The Writer, The Reader, and Mirror Neurons
Imagine that you are hiking and you trip on a slick section of the trail, and a cactus spine pierces your palm—the sharp, focused pain spreads through the muscle and nerves, and the end catches inside your skin as you work to remove it.
Sometimes when one of my kids has had a shot, I flinch and the skin in my upper arm tingles, even though I’m not the one getting the shot.
Why and how do we have physical and emotional responses to what we see and what we read?
The answer may be mirror neurons.
Current theory states that the mirror neurons in our brain mirrors the actions, goals, intentions, thoughts, and emotions of another person’s actions, etc.
Our neurons fire in the same location in our brain when we move and when we observe the same movement by someone else. (Note: additional research shows that we do distinguish the difference between our own action versus someone else’s action.) Neuroscientist, Lisa Aziz-Zadeh, found that the brain shows the same activity with observing an action or reading words describing an action.
Perhaps mirror neurons are how readers can feel as if they have literally entered the story. “The discovery of mirror neurons explains why we respond to fictional characters as real even though we know they are not. It explains our emotional responses to scary movies or action movies even though we know ‘it’s just a movie,'” said Normal N. Holland, PhD.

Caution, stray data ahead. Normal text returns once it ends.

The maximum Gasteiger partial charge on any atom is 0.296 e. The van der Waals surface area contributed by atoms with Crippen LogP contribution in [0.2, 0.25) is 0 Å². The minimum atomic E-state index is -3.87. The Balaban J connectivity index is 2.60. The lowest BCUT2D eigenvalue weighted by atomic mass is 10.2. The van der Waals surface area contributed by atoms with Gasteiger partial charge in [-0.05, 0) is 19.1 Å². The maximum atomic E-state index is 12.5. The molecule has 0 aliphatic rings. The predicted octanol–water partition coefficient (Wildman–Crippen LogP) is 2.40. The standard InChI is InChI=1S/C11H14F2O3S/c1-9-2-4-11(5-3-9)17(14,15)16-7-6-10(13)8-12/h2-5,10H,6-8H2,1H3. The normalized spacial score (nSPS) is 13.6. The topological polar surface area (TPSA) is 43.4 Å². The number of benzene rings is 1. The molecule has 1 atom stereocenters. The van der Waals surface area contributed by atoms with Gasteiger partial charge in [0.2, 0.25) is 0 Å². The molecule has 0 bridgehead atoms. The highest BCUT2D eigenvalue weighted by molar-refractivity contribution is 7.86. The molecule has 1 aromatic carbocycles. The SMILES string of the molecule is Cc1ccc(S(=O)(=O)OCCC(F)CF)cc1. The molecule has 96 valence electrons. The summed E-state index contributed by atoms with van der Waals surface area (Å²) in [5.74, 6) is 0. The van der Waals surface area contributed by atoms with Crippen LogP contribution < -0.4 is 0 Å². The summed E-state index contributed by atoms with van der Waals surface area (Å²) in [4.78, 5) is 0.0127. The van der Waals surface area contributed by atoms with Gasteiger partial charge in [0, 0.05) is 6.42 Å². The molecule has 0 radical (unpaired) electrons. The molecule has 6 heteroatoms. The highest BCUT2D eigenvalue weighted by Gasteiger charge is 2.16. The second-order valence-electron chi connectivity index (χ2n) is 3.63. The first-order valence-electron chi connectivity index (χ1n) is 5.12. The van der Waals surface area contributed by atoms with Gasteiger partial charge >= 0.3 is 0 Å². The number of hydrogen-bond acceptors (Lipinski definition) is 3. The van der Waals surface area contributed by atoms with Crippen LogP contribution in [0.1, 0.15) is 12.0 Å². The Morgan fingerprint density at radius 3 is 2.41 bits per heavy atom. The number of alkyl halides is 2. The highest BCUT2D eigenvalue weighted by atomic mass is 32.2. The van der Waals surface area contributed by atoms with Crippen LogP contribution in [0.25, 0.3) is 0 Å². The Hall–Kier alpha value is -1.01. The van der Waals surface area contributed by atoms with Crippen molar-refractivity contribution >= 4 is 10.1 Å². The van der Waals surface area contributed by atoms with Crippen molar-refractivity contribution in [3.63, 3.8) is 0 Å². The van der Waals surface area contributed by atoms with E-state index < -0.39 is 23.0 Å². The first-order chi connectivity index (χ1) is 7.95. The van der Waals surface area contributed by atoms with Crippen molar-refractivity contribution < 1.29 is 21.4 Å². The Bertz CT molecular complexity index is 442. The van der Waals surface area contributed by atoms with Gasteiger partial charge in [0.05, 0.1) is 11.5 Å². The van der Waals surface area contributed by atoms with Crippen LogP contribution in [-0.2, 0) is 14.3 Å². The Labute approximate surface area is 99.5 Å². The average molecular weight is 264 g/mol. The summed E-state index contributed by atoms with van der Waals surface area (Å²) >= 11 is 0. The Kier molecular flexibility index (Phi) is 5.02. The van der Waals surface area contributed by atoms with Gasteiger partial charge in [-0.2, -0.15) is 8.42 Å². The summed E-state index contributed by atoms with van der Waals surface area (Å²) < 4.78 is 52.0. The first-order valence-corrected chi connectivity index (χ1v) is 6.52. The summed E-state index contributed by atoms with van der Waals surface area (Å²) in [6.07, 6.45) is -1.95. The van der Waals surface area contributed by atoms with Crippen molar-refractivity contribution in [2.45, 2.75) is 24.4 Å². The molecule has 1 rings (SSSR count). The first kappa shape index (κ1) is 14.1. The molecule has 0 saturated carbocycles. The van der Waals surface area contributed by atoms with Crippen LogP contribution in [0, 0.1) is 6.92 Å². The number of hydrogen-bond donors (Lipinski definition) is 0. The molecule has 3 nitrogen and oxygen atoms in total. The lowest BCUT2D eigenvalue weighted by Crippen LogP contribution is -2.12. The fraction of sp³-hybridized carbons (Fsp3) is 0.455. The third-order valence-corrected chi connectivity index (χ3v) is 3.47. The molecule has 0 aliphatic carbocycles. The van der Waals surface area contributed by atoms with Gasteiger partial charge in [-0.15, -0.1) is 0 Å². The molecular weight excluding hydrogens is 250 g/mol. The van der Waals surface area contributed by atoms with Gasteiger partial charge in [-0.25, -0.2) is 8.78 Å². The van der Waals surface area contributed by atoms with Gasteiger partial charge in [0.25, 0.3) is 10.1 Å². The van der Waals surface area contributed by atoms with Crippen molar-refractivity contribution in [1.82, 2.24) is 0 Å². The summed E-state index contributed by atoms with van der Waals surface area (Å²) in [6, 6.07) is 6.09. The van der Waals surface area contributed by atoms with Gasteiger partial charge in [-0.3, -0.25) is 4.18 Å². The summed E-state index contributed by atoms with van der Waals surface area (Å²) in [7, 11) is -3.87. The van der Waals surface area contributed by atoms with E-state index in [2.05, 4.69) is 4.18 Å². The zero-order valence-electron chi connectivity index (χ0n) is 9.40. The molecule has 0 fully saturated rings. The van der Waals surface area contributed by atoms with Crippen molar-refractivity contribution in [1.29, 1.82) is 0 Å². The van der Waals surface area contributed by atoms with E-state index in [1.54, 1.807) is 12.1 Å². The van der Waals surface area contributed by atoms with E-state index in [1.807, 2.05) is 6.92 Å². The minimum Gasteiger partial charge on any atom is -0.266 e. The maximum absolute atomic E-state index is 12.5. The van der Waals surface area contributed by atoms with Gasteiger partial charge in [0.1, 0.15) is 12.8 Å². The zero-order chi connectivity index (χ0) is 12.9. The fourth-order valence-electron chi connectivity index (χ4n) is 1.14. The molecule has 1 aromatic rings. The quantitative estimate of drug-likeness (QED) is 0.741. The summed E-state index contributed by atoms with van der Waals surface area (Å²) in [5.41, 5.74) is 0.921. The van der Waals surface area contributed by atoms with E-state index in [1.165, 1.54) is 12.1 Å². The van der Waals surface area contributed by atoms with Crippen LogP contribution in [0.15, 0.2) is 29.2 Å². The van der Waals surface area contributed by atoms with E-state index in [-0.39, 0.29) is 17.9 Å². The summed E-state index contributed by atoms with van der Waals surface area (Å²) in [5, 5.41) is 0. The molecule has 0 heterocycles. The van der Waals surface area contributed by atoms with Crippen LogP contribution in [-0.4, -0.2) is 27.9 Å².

Vittorio Gallese, one of the discoverers of mirror neurons, suggested that theater events “are more powerful than real life events.” This may be because we can “fully simulate them.” In essence we mirror more effectively because we feel safe, therefore “our emotional involvement may be greater.” (The Mirror Neuron Mechanism and Literary Studies: Interview with Vittorio Gallese)
One could theorize that stories and literature create greater emotional impact if we fully can connect with readers and directly access their brains (mirror neurons).
So what does this research mean to a writer?
- Our writing needs to be specific and sensory filled.
- Characters need to be well rounded and believable.
- The plot needs to be well crafted and correctly paced.
- The setting needs to be realistically described.
Good writing means readers’ mirror neurons will fire up and they will physically and emotionally experience the story along with the character. As they read, they will experience an illusion of reality.
Sarah Blake Johnson